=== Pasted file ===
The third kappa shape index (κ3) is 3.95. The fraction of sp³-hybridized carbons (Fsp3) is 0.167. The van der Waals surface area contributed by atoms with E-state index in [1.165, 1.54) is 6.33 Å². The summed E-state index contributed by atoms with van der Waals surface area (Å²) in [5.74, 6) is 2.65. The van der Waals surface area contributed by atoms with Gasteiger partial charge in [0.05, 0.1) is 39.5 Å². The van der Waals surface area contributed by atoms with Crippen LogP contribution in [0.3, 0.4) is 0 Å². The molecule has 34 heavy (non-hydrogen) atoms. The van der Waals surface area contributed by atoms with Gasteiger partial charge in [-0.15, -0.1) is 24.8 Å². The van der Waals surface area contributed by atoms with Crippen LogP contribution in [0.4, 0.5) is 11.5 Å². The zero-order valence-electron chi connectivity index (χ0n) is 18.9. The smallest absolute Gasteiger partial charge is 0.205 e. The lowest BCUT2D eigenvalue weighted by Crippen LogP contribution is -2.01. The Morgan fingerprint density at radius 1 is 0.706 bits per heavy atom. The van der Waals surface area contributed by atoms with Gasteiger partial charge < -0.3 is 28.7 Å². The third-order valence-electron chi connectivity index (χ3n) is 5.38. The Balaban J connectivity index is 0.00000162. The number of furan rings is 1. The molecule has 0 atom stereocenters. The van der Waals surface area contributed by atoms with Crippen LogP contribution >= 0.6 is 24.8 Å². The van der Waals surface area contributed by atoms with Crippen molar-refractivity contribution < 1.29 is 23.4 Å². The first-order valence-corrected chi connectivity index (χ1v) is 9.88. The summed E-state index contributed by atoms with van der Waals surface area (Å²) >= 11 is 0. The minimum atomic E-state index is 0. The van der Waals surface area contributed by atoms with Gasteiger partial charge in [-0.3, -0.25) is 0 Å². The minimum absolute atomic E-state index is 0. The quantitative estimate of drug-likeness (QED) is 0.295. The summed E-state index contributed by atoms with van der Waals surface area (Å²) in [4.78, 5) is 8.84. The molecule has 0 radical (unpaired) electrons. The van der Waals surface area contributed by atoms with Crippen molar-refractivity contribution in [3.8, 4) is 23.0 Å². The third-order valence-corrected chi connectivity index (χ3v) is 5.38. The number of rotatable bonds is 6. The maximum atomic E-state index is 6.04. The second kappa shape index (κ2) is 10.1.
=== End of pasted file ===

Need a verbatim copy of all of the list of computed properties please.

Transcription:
The third kappa shape index (κ3) is 3.95. The fraction of sp³-hybridized carbons (Fsp3) is 0.167. The van der Waals surface area contributed by atoms with E-state index in [1.165, 1.54) is 6.33 Å². The summed E-state index contributed by atoms with van der Waals surface area (Å²) in [5.74, 6) is 2.65. The van der Waals surface area contributed by atoms with Gasteiger partial charge in [0.05, 0.1) is 39.5 Å². The van der Waals surface area contributed by atoms with Crippen LogP contribution in [0.3, 0.4) is 0 Å². The molecule has 34 heavy (non-hydrogen) atoms. The van der Waals surface area contributed by atoms with Gasteiger partial charge in [-0.15, -0.1) is 24.8 Å². The van der Waals surface area contributed by atoms with Crippen LogP contribution in [0.4, 0.5) is 11.5 Å². The zero-order valence-electron chi connectivity index (χ0n) is 18.9. The smallest absolute Gasteiger partial charge is 0.205 e. The lowest BCUT2D eigenvalue weighted by Crippen LogP contribution is -2.01. The Morgan fingerprint density at radius 1 is 0.706 bits per heavy atom. The van der Waals surface area contributed by atoms with Gasteiger partial charge < -0.3 is 28.7 Å². The third-order valence-electron chi connectivity index (χ3n) is 5.38. The Balaban J connectivity index is 0.00000162. The number of furan rings is 1. The molecule has 0 atom stereocenters. The van der Waals surface area contributed by atoms with Crippen LogP contribution >= 0.6 is 24.8 Å². The van der Waals surface area contributed by atoms with Crippen molar-refractivity contribution < 1.29 is 23.4 Å². The first-order valence-corrected chi connectivity index (χ1v) is 9.88. The summed E-state index contributed by atoms with van der Waals surface area (Å²) >= 11 is 0. The minimum atomic E-state index is 0. The van der Waals surface area contributed by atoms with Gasteiger partial charge in [-0.3, -0.25) is 0 Å². The minimum absolute atomic E-state index is 0. The quantitative estimate of drug-likeness (QED) is 0.295. The summed E-state index contributed by atoms with van der Waals surface area (Å²) in [4.78, 5) is 8.84. The molecule has 0 radical (unpaired) electrons. The van der Waals surface area contributed by atoms with Crippen molar-refractivity contribution in [3.8, 4) is 23.0 Å². The third-order valence-corrected chi connectivity index (χ3v) is 5.38. The number of rotatable bonds is 6. The maximum atomic E-state index is 6.04. The second kappa shape index (κ2) is 10.1.